Fibered categories and the foundations of naive category theory.

*(English)*Zbl 0564.18001This is an important paper, which the reviewer hopes that any intending author on categorical logic or on the foundations of mathematics will read carefully. The author stresses that this is not a mathematical paper; the reader will nevertheless have to have quite a technical mathematical background to appreciate the force of the argument, and to understand what is at stake.

It is also unusually frank. Some might condemn it as contentious. Why this should be so is a complicated story. The reader should not make the mistake of dismissing it as mere polemic; the substance of what the author has to say deserves better than that, though the causes of the polemical aspect are worth learning from too.

When Lawvere posed the question of how to characterize the category of sets and functions in categorical terms, he opened the door to the possibility of founding mathematics in other than set-theoretical terms. Sets are to be objects in categories satisfying suitable properties. For such a program it is of course necessary to have a notion of category, and of categorical properties, that presupposes no set-theory. The trouble is that ”naive category theory” started out with no such high aim, so that a great many constructions, over which hands are confidently waved, rest upon shaky foundations or are plain wrong. A catechism of such errors is described in this article.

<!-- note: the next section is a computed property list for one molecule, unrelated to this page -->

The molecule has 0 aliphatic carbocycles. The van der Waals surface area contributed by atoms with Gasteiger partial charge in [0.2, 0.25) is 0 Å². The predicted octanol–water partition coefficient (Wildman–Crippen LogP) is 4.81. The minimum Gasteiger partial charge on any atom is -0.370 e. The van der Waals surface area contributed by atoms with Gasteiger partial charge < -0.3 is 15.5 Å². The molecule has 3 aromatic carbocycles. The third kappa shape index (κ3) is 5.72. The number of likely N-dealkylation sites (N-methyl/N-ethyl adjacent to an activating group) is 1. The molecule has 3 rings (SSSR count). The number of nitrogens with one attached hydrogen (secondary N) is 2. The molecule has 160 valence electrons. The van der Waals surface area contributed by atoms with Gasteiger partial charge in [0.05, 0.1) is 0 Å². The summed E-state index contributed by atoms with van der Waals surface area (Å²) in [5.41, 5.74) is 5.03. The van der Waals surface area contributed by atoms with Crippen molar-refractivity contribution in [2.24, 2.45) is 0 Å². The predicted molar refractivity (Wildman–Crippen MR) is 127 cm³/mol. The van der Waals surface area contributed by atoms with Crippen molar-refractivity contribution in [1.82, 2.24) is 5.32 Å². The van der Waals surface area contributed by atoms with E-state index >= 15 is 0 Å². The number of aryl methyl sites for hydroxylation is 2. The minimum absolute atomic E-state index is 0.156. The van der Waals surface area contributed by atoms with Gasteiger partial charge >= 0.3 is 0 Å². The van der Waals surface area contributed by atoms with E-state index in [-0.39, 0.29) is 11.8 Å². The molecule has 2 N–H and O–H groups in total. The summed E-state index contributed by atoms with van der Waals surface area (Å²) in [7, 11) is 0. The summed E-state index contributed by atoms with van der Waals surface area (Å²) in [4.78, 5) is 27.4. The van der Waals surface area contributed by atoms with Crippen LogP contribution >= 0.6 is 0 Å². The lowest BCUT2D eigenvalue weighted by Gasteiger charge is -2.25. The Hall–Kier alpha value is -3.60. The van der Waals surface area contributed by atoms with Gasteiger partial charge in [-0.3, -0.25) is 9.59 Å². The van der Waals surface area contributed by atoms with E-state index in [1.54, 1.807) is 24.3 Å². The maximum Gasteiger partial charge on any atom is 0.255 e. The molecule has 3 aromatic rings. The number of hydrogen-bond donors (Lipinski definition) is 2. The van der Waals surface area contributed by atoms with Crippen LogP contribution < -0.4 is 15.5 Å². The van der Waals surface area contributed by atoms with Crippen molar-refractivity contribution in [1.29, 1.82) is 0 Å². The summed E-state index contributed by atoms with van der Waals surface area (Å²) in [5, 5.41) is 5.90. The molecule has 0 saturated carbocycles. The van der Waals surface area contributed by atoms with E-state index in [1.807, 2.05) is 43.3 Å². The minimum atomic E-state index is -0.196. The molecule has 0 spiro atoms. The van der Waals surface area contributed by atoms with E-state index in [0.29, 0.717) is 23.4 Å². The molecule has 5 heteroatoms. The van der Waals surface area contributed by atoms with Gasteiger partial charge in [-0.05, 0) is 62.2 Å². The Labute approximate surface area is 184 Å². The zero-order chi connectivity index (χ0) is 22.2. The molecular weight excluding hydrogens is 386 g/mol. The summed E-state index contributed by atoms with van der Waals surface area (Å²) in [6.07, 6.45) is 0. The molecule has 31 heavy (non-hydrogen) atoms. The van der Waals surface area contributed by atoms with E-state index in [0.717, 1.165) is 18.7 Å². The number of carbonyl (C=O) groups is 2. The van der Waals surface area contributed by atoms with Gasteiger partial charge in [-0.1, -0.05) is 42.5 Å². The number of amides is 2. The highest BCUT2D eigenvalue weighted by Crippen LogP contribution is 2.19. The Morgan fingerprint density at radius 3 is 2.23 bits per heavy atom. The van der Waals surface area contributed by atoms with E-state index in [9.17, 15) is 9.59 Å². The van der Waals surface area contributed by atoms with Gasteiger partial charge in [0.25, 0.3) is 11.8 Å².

Some idea of the contents of the article can be had from the titles of the section headings: 0. Introduction. - 1. The first observations about naive category theory. - 2. The usual foundations. - 3. The basic notions of our formal system. - 4. What will the theory of ”categories” look like? - 5. Some ”paradoxes” in category theory. - 6. Formal definability. - 7. Definability and representability, or how to get rid of set theories. - 8. Equality in category theory. - 9. What is a ”category”, or a ”category” with equality of objects? - 10. ”Categories” and fibrations. - 11. Forgetting about foundations. - 12. Appendix. Fibrations and indexed categories. - Short annotated glossary.